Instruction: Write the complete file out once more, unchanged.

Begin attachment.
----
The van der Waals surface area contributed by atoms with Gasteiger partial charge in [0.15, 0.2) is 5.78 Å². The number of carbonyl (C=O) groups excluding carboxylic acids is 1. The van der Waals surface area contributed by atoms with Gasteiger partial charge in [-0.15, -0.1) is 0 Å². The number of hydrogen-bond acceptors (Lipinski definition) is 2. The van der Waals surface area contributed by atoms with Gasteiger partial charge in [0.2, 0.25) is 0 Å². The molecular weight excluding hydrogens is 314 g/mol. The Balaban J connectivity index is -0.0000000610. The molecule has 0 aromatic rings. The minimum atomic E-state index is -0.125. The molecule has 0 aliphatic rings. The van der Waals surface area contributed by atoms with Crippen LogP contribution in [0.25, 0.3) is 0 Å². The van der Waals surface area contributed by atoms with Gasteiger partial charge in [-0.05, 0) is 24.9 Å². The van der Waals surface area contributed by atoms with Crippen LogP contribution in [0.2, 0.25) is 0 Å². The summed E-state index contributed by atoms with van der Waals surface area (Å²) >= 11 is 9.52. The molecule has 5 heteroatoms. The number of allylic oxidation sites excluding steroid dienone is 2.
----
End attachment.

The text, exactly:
The van der Waals surface area contributed by atoms with Gasteiger partial charge in [0.15, 0.2) is 5.78 Å². The number of carbonyl (C=O) groups excluding carboxylic acids is 1. The van der Waals surface area contributed by atoms with Gasteiger partial charge in [-0.15, -0.1) is 0 Å². The number of hydrogen-bond acceptors (Lipinski definition) is 2. The van der Waals surface area contributed by atoms with Gasteiger partial charge in [0.2, 0.25) is 0 Å². The molecular weight excluding hydrogens is 314 g/mol. The Balaban J connectivity index is -0.0000000610. The molecule has 0 aromatic rings. The minimum atomic E-state index is -0.125. The molecule has 0 aliphatic rings. The van der Waals surface area contributed by atoms with Crippen LogP contribution in [0.25, 0.3) is 0 Å². The van der Waals surface area contributed by atoms with Gasteiger partial charge in [-0.05, 0) is 24.9 Å². The van der Waals surface area contributed by atoms with Crippen LogP contribution in [0.2, 0.25) is 0 Å². The summed E-state index contributed by atoms with van der Waals surface area (Å²) >= 11 is 9.52. The molecule has 5 heteroatoms. The number of allylic oxidation sites excluding steroid dienone is 2.